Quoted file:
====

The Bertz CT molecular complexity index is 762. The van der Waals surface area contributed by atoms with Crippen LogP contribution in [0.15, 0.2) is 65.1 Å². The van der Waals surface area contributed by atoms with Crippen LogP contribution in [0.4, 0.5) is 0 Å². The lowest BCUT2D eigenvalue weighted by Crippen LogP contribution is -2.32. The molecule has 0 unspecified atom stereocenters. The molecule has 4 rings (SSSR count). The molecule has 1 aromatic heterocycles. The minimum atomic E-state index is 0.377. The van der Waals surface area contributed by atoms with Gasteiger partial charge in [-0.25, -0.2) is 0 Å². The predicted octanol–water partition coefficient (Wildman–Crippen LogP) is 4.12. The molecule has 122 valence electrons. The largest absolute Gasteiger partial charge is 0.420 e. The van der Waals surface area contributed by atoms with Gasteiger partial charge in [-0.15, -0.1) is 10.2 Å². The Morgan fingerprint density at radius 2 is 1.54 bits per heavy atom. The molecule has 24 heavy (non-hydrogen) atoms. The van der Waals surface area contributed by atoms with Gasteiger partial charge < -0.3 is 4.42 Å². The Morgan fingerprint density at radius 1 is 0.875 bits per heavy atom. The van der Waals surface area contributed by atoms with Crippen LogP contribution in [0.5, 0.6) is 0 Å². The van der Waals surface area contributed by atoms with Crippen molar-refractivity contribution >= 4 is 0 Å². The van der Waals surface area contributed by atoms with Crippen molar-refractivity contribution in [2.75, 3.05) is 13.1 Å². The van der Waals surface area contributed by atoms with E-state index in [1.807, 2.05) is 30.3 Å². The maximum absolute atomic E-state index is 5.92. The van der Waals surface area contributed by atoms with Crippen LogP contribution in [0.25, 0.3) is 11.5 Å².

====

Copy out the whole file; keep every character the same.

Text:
The Bertz CT molecular complexity index is 762. The van der Waals surface area contributed by atoms with Crippen LogP contribution in [0.15, 0.2) is 65.1 Å². The van der Waals surface area contributed by atoms with Crippen LogP contribution in [0.4, 0.5) is 0 Å². The lowest BCUT2D eigenvalue weighted by Crippen LogP contribution is -2.32. The molecule has 0 unspecified atom stereocenters. The molecule has 4 rings (SSSR count). The molecule has 1 aromatic heterocycles. The minimum atomic E-state index is 0.377. The van der Waals surface area contributed by atoms with Gasteiger partial charge in [-0.25, -0.2) is 0 Å². The predicted octanol–water partition coefficient (Wildman–Crippen LogP) is 4.12. The molecule has 122 valence electrons. The largest absolute Gasteiger partial charge is 0.420 e. The van der Waals surface area contributed by atoms with Gasteiger partial charge in [-0.15, -0.1) is 10.2 Å². The Morgan fingerprint density at radius 2 is 1.54 bits per heavy atom. The molecule has 24 heavy (non-hydrogen) atoms. The van der Waals surface area contributed by atoms with Gasteiger partial charge < -0.3 is 4.42 Å². The Morgan fingerprint density at radius 1 is 0.875 bits per heavy atom. The van der Waals surface area contributed by atoms with Crippen LogP contribution in [0.5, 0.6) is 0 Å². The van der Waals surface area contributed by atoms with Crippen molar-refractivity contribution >= 4 is 0 Å². The van der Waals surface area contributed by atoms with Crippen molar-refractivity contribution in [2.75, 3.05) is 13.1 Å². The van der Waals surface area contributed by atoms with E-state index in [1.807, 2.05) is 30.3 Å². The maximum absolute atomic E-state index is 5.92. The van der Waals surface area contributed by atoms with Crippen LogP contribution in [0.25, 0.3) is 11.5 Å².